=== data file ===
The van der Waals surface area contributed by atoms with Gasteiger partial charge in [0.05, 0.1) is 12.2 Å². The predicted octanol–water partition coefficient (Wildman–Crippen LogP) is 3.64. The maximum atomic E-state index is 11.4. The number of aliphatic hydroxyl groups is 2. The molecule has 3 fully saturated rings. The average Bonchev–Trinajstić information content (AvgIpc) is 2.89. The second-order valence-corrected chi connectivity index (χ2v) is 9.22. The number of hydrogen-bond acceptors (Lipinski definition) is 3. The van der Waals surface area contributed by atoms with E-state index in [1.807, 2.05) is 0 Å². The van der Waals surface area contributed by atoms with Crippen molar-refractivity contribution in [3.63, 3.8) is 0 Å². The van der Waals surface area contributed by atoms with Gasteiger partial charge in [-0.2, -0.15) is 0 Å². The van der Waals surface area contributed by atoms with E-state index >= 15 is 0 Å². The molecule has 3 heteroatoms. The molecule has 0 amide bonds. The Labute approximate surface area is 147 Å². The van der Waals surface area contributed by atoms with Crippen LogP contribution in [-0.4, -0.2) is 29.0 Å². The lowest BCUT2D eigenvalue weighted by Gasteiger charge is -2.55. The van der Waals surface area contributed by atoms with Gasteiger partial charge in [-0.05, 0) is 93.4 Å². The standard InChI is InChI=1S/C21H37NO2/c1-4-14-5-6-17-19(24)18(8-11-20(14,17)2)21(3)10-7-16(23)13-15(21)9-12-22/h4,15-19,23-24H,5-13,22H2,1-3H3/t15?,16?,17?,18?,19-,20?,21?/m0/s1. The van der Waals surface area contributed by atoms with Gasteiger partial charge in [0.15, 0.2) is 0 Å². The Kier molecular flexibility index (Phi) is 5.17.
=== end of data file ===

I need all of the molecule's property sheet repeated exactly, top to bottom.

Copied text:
The van der Waals surface area contributed by atoms with Gasteiger partial charge in [0.05, 0.1) is 12.2 Å². The predicted octanol–water partition coefficient (Wildman–Crippen LogP) is 3.64. The maximum atomic E-state index is 11.4. The number of aliphatic hydroxyl groups is 2. The molecule has 3 fully saturated rings. The average Bonchev–Trinajstić information content (AvgIpc) is 2.89. The second-order valence-corrected chi connectivity index (χ2v) is 9.22. The number of hydrogen-bond acceptors (Lipinski definition) is 3. The van der Waals surface area contributed by atoms with E-state index in [1.807, 2.05) is 0 Å². The van der Waals surface area contributed by atoms with Crippen molar-refractivity contribution in [3.63, 3.8) is 0 Å². The van der Waals surface area contributed by atoms with Gasteiger partial charge in [-0.2, -0.15) is 0 Å². The van der Waals surface area contributed by atoms with E-state index >= 15 is 0 Å². The molecule has 3 heteroatoms. The molecule has 0 amide bonds. The Labute approximate surface area is 147 Å². The van der Waals surface area contributed by atoms with Crippen LogP contribution in [-0.4, -0.2) is 29.0 Å². The lowest BCUT2D eigenvalue weighted by Gasteiger charge is -2.55. The van der Waals surface area contributed by atoms with Gasteiger partial charge in [-0.05, 0) is 93.4 Å². The standard InChI is InChI=1S/C21H37NO2/c1-4-14-5-6-17-19(24)18(8-11-20(14,17)2)21(3)10-7-16(23)13-15(21)9-12-22/h4,15-19,23-24H,5-13,22H2,1-3H3/t15?,16?,17?,18?,19-,20?,21?/m0/s1. The van der Waals surface area contributed by atoms with Gasteiger partial charge in [0.15, 0.2) is 0 Å². The Kier molecular flexibility index (Phi) is 5.17.